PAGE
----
August 8, 2016 — Birthday Party

Lemon Posset, Summer Berries and Almond Shortbread

  • 1 and a half hours, plus cooling time in the fridge
  • 6 PEOPLE
  • easy

‘A lemon posset is the perfect after dinner pudding. You may have slightly eaten a little bit too much! And just need something light. Welcome, the lemon posset… It’s fresh, summery, a little sharp to keep you on your toes, and won’t bloat your belly up like a triple chocolate fudge cake! Oh and by the way, the home-made almond shortbread recipe is also below! A must with your lemon posset pud.’

'If you love puddings... Give this simple summer pudding recipe a go!'

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What you need

For the lemon posset

600ml double cream

6tbs of lemon juice (from two or three unwaxed lemons)

Zest from one lemon

130g caster sugar

1/2 tsp vanilla essence (optional)

For the almond shortbread

250g plain white flour

65g ground almonds

20g cornflour

1 medium egg

250g unsalted butter

100g caster sugar

1/2 tsp vanilla essence

Zest of one unwaxed lemon

Pinch of salt

To serve

Summer berries

1 unwaxed lemon

Sprigs of mint


Dad's Recipe Tales

Perfect end to a wedding lunch!

My first encounter with a lemon posset was at my nephew’s wedding. It came more or less exactly as I have described here with biscuits and berries. It is a perfect dessert in many ways. It’s a light and refreshing end to a meal – but it also feels special.

For lemon-lovers everywhere

If you like lemon, then lemon posset is the desert for you. I’ve had many people say to me that they ‘love lemon’ – this feels unnatural to me – as I see lemon more as a seasoning than an ingredient. But who am I to say what takes people’s fancy? There is certainly more than one person in our family that likes to suck lemons. Yuck! So put the lemons away and get stuck into these lemon possets.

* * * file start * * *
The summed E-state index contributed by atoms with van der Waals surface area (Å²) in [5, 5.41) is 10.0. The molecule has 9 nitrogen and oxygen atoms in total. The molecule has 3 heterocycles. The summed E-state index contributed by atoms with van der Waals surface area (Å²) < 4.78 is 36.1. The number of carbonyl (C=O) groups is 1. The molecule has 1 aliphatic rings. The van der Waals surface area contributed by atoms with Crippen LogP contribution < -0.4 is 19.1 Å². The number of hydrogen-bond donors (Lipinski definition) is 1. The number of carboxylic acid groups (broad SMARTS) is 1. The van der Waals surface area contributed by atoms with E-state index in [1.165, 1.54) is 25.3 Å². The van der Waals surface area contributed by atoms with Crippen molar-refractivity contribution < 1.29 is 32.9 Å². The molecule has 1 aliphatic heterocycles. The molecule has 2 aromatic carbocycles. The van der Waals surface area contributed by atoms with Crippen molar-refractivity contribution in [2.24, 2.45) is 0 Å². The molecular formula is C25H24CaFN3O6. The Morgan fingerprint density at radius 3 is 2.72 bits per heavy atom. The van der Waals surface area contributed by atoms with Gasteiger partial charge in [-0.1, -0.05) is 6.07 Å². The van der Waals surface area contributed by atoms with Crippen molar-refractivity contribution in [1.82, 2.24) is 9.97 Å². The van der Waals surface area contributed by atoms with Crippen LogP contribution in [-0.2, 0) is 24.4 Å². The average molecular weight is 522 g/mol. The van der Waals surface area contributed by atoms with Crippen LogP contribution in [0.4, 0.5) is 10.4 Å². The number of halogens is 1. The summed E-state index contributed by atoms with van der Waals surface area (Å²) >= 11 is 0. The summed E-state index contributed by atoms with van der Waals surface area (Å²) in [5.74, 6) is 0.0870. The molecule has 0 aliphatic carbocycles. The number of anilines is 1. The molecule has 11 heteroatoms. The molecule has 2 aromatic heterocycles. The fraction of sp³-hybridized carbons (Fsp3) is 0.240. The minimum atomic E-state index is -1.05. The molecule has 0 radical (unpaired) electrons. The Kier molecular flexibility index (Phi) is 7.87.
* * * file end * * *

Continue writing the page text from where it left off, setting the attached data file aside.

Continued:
Roast chicken and St. Cement’s

After reading a recipe for St. Clemnet’s cream by Simon Hopkinson in his book, Second helping of roast chicken, I decided to make my own posset. Simon describes how St. Clement’s cream (what is actually a posset) is a piece of culinary magic. I’m always interested in culinary magic, so I proceeded to make a posset, but one based on lemon only rather than the ‘oranges and lemons’ of the St. Clement’s cream. Simon says it’s a recipe that should be taught up and down the land. He’s right – a posset’s a whizz of a recipe and one that everybody should make.

How Dad Cooked It

Here’s a pudding that’s sure to impress. But beauty of this recipe is that it only uses three ingredients and it’s so easy to make. Possets were a medieval curdled hot drink made by boiling milk and adding wine or ale. However, these days the same natural curdling effect of mixing lemon juice with cream is used to make a kind of ‘set’ syllabub pudding. The perfect accompaniment to these possets are almond-based biscuits and fresh summer berries.

Make the lemon possets. Put the lemon juice into a saucepan with the sugar and vanilla. Heat to dissolve the sugar, then bring up to a simmer and turn off the heat. Bring the cream to the boil in wide saucepan and boil for 2 minutes. Take off the heat and mix with the lemon and sugar, add the lemon zest and whisk. Cool for about 20 minutes and then strain into ramekins or little glasses. Refrigerate for 3 hours.

Make the shortbread dough. Put the flour, almonds and cornflour into a bowl and mix well. In a separate bowl, beat the butter, sugar, lemon zest and a pinch of salt with a hand mixer, until soft and fluffy. Add the egg to the butter and sugar and continue to beat until well mixed. With the mixer on a low speed, slowly add the dry ingredients until the mixture just comes together. Flour a surface and work the dough into a ball then press down to make a slab, cover with cling film and refrigerate for 1-2 hours.

Bake the shortbread. Pre-heat the oven to 180C, Gas 4. Flour a surface and roll out half the dough to a 7mm-8mm thickness. Cut the dough with an 8cm round cutter (or similar), placing the rounds on baking sheets. Gather the scraps and repeat with the second half of dough, bring all the scraps together and re-roll and cut. NB: Do this in stages according to your baking sheets and type of oven. The dough will be very fragile – use gentle handling and a spatula to move the rounds. Cook for 10 -15 minutes or until lightly browned on the edges. Sprinkle with caster sugar as soon as they come out of the oven. Transfer to a cooling rack.

Serve the lemon possets. Decorate each posset with a sprig of mint and serve with berries and biscuits. Grate a little lemon zest over each plate.

NB: My recipe retains a fresh lemon and creamy taste. If you like your possets more intensely sweet and sour – add another 10g – 20g of sugar and add the zest of 2 lemons in the milk before boiling rather than adding the zest of 1 lemon after boiling.

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